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Publication numberUS3078604 A
Publication typeGrant
Publication dateFeb 26, 1963
Filing dateMar 6, 1962
Priority dateMar 6, 1962
Publication numberUS 3078604 A, US 3078604A, US-A-3078604, US3078604 A, US3078604A
InventorsEmil Neuman
Original AssigneeEmil Neuman
Export CitationBiBTeX, EndNote, RefMan
External Links: USPTO, USPTO Assignment, Espacenet
Snow shovel with offset handle and skids
US 3078604 A
Abstract  available in
Previous page
Next page
Claims  available in
Description  (OCR text may contain errors)


3,078,604 SNOW SHUVEL WKTH OFFSET HANDLE AND SKlDS Emil Neuman, Wilber, Nehr. Filed Mar. 6, 1962, Ser. No. 177,862 2 (Iiaims. (ill. 37-53) The present invention generally relates to a snow shovel construction and more particularly to such a shovel having an upwardly offset handle together with a novel skid assembly for facilitating the shoveling or pushing of snow.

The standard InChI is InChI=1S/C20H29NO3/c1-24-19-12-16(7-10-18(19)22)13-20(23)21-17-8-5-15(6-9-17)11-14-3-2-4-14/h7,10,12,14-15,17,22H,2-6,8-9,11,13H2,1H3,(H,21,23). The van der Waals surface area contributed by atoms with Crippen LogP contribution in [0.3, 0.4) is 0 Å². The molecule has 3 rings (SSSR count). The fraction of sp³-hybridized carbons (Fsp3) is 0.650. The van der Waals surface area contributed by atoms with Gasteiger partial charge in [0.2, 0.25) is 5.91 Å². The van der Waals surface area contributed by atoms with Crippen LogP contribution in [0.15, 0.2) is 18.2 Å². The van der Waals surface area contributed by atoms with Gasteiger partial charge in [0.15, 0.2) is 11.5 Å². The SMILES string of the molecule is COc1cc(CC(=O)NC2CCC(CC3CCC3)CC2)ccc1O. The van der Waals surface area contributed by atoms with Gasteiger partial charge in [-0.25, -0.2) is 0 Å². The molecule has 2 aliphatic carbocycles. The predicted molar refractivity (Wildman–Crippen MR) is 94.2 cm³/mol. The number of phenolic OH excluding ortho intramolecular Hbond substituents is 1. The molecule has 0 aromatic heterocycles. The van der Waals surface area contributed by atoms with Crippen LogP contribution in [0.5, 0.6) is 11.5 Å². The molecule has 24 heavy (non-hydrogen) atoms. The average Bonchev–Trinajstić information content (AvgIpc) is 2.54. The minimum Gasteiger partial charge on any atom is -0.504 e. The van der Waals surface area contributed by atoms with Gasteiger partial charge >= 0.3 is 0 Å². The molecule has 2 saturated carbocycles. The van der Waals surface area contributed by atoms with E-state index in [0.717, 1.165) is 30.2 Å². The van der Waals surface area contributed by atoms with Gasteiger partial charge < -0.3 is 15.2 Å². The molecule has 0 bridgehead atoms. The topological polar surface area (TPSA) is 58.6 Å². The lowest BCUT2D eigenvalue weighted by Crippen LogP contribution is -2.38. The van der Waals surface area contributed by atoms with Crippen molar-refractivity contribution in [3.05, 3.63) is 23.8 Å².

The primary object of the present invention is to provide a snow shovel having a handle assembly with an upwardly offset portion adjacent the rear edge of the shovel thereby enabling a person to use the shovel without bending down to grasp the shovel handle adjacent the rear edge of the shovel itself thereby greatly reducing the effort required in shoveling snow and at the same time reducing the incidents of backaches and fatigue caused by repeated bending over such as is required to operate a conventional shovel of this type.